First images from the bottom of the Dead Sea - Indications of recent tectonic activity

Michael Lazar, Zvi Ben-Avraham

Research output: Contribution to journalArticlepeer-review


The two-man submersible Delta, which dove in the north end of the northern Dead Sea basin during December 1999, revealed indications of recent tectonic activity along the Jericho fault, a major strand of the Dead Sea transform in the area. The fault is expressed by steep (70°-90°) vertical cliffs that are covered by layers of salt. Marl is observed in areas where salt has been chipped away. Recent activity is inferred by the observation of an open interface between the sea floor and the vertical cliff, which is the underwater expression of the Jericho fault. Differences in salt crystal size between the vertical wall and surrounding areas (from 2-3 mm on the surface to 5 cm at the interface), along with the presence of suspected halophilic microorganisms, suggest seepage of fresher water through cracks along the fault zone-again suggesting active faulting.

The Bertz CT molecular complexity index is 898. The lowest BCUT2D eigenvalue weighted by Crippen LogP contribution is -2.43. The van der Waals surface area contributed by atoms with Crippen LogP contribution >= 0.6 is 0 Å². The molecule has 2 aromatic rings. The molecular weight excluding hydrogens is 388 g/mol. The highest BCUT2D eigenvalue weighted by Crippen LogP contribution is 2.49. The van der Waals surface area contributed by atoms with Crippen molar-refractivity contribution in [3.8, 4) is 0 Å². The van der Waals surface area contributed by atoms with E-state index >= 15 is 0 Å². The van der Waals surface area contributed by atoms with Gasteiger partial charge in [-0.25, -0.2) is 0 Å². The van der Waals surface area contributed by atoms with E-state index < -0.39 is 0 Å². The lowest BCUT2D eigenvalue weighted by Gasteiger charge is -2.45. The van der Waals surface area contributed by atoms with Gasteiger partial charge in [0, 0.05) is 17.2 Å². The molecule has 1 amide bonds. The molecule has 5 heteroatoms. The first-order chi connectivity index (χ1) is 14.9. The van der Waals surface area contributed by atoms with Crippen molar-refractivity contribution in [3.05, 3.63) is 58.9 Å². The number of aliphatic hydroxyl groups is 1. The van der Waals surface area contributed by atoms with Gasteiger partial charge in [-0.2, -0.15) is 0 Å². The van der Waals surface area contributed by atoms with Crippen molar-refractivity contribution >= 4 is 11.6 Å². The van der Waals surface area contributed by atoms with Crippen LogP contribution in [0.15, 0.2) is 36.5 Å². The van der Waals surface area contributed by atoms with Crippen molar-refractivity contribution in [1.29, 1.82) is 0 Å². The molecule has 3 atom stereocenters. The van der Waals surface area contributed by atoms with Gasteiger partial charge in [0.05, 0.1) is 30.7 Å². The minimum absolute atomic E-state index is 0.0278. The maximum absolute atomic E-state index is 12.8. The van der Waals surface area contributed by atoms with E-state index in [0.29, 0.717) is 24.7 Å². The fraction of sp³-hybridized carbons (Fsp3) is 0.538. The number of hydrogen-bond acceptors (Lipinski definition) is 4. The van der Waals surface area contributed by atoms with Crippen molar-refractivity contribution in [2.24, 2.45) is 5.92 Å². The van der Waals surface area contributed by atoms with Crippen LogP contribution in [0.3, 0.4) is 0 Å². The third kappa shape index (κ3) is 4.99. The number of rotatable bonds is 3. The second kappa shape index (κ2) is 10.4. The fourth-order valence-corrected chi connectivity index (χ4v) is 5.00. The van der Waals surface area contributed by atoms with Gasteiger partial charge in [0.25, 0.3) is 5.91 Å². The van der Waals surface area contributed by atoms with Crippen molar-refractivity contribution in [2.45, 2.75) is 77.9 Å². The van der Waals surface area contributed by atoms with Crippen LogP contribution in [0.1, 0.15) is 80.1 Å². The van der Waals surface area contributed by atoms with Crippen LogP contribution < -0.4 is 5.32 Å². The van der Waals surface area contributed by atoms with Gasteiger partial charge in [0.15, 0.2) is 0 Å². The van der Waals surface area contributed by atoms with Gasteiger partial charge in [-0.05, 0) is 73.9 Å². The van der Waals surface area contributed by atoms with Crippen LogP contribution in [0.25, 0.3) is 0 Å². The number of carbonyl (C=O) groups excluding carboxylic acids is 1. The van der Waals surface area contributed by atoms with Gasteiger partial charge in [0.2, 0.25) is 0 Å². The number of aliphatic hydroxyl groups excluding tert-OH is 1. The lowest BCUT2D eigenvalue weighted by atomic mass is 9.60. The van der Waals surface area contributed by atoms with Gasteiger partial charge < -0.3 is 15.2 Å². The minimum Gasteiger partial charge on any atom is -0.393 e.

Original languageEnglish
Pages (from-to)211-218
Number of pages8
JournalIsrael Journal of Earth Sciences
Issue number3-4
StatePublished - 2002
Externally publishedYes

ASJC Scopus subject areas

  • General Earth and Planetary Sciences


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